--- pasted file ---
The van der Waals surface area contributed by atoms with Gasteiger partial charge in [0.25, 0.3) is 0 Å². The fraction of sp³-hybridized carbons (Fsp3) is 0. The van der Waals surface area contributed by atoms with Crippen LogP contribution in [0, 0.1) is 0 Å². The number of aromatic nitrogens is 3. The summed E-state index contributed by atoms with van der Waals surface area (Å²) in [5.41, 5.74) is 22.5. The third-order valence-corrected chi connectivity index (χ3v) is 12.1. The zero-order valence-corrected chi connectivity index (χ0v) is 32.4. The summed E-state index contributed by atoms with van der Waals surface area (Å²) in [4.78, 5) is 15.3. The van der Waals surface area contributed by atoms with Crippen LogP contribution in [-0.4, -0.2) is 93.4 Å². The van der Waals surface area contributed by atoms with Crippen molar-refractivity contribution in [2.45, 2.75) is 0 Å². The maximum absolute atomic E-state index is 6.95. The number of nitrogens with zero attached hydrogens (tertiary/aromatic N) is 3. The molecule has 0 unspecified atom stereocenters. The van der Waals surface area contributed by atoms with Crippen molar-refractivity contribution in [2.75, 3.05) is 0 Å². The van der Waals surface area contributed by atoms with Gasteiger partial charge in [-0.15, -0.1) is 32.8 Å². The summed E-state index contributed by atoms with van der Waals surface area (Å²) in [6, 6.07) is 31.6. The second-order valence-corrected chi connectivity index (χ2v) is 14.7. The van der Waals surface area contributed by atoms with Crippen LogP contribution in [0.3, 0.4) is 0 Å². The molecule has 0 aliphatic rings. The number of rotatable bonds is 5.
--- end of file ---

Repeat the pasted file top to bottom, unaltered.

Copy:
The van der Waals surface area contributed by atoms with Gasteiger partial charge in [0.25, 0.3) is 0 Å². The fraction of sp³-hybridized carbons (Fsp3) is 0. The van der Waals surface area contributed by atoms with Crippen LogP contribution in [0, 0.1) is 0 Å². The number of aromatic nitrogens is 3. The summed E-state index contributed by atoms with van der Waals surface area (Å²) in [5.41, 5.74) is 22.5. The third-order valence-corrected chi connectivity index (χ3v) is 12.1. The zero-order valence-corrected chi connectivity index (χ0v) is 32.4. The summed E-state index contributed by atoms with van der Waals surface area (Å²) in [4.78, 5) is 15.3. The van der Waals surface area contributed by atoms with Crippen LogP contribution in [-0.4, -0.2) is 93.4 Å². The van der Waals surface area contributed by atoms with Crippen molar-refractivity contribution in [2.45, 2.75) is 0 Å². The maximum absolute atomic E-state index is 6.95. The number of nitrogens with zero attached hydrogens (tertiary/aromatic N) is 3. The molecule has 0 unspecified atom stereocenters. The van der Waals surface area contributed by atoms with Crippen molar-refractivity contribution in [2.75, 3.05) is 0 Å². The van der Waals surface area contributed by atoms with Gasteiger partial charge in [-0.15, -0.1) is 32.8 Å². The summed E-state index contributed by atoms with van der Waals surface area (Å²) in [6, 6.07) is 31.6. The second-order valence-corrected chi connectivity index (χ2v) is 14.7. The van der Waals surface area contributed by atoms with Crippen LogP contribution in [0.3, 0.4) is 0 Å². The molecule has 0 aliphatic rings. The number of rotatable bonds is 5.